“We are surrounded by goodness, kindness, wonder and beauty. But, it’s human nature to take for granted the billions of beneficial bacteria, curse the bug that gives us influenza; gloss over the myriad songbirds, remember and, damn the seagull that snatches our chips...” The Damnathon ©Coudrille 2016
I was intrigued to see that the new hand-wash in the kitchen is called: Organic Surge.
Heard out loud it sounds as though pampered sheep have given their wool for a Jaeger trench-coat. But printed and read, the legend is unsettling. The suggestion of something both healthy and, unstoppable makes me think of the way I felt about girls when I was sixteen: if I once risk scrubbing my nails with the stuff, will it be content to loiter by the sink in case I pass by and fancy another wash? No. It will whistle and, if I ignore it, throw gravel at my window at two o’clock in the morning.
Splatter the label how you may with tiny print saying how delicate the fragrance, how mild the action, the damage is done. (It’s not mild anyway; ten minutes afterwards it feels though the skin has been tightened by an algorithm for faces in wedding photographs.)
I think then that I’ll avoid Antimicrobial Alkalis, and stick with good old-fashioned Soap. You know where you are with Sunlight and Pears.*
But Organic Surge could well describe the Summer of 2016 here on the Edge of Southernmost Cornwall, which culminated in a hyper-abundance of Sunlight and Apples.
Back in the Spring, the Tabloid Newspapers had shouted:
“BRITAIN is on a 10-day countdown to the start of what is shaping up to be the hottest summer in more than A CENTURY.”
This would have brought small comfort to the people staring from their bacon-smelling boarding-houses (or worse, tents) at rain like scaffold poles during a June that was, quote: the “WETTEST on RECORD.”
But, the unusual sequence of soak and scorch was amazing for the plants. Some that usually only flower in Autumn sprang to vivid extravagance in May and now, the Buddleias that startle us early with their brief bobbles are still thrusting out honey-scented lumps of colour to the delight of the butterflies and, the stragglers remaining from the thousands of bees that flocked in while pundits were saying there were no bees.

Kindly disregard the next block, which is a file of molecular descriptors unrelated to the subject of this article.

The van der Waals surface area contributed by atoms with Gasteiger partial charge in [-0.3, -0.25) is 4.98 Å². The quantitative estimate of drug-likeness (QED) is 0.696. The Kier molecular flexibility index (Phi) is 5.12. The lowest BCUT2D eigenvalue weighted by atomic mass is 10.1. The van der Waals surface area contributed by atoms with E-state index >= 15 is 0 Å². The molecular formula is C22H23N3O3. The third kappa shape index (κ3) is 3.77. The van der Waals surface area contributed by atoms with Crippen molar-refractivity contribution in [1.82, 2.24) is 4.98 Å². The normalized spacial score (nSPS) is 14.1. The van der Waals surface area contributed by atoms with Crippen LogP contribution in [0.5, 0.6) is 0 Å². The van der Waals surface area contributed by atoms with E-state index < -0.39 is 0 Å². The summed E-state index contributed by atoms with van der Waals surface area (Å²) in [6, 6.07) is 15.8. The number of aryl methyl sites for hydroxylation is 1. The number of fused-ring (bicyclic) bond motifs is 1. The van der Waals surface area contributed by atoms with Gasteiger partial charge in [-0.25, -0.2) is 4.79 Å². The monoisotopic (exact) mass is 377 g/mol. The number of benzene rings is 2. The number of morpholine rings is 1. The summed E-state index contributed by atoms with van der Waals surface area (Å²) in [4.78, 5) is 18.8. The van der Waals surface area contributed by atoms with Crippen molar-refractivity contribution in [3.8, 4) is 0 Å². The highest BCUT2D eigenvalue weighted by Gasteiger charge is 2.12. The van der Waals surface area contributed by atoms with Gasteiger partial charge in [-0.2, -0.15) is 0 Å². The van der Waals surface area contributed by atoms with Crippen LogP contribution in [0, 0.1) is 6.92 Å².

The Echiums, sucked dry, rattle their skeletons in the stiffening wind while droves of their grandchildren are already in infant leaf menacing the lawn. Animate life has burgeoned too. Foxes have begat with success; the cubs are now gawky teenagers, glimmering through the bracken like orange ghosts.
Two yards from my feet a weary Blue-Tit is feeding a petulant babe; this has to be a second or even, a third brood. Jackdaws and, Jackdaw babes that look like small Rooks save for their startling blue eyes, are super-abundant. As are the Magpies.
The Sparrow Hawk thunders through like an express-train snatching mail-bags, yet the small songbirds remain more numerous than I can remember. I cannot tell one from another but I have noticed a finch that gains advantage by hovering, unlike the other finches, which do not.
There are but two carrion crows. One is content to fly, to give of its raucous song and to roost peaceably; and the other (and, try as I might to distinguish it, to me it looks just like the well-behaved one) cartwheels through the sky cackling in an eldritch falsetto like a Disney witch. It divebombs the seagulls, terrorises the Dunnocks and even feints at the mighty Ravens. It raps on the French windows at dawn like a Woodpecker on amphetamine. It mutters at its reflection in what sounds like abusive terms. Worse, it has plucked, eye-like, the sparkling badge from the venerable nose of my car and, put mushrooms on the roof. It has perched on the wing-mirrors and pecked dog’s tooth dags in the rubber seals around the windows. It has made free with the windscreen wipers. It has covered the glass in spit and the doors in shit. Does this Crow in its own world have a name? I wonder. If so, I don’t know it. We have failed to bond. I have cawed back. I have offered it biscuits. It ignores me. If it continues in its misdemeanours, I may have to Take Steps.
From a cosmic perspective, we human beings are as numerous as the birds and it must be tough for even an Omniscient God to identify us all, to tell one from another. By our names? Having reached the age where names are elusive in a mere seven decades, I doubt if the Ancient of Days pays much attention to names. From our looks? We change our clothes, our spectacles, our expressions, as often as a classical composer changes key. We may however be recognised by our daily wave and smile, if in gratitude for our blessings we take the trouble to say hullo. Otherwise I suspect that it is by our bad behaviour that we are remembered. JXC Cadgwith
*Sunlight and Pears are British brands of soap hallowed by time and famed for their unscented purity.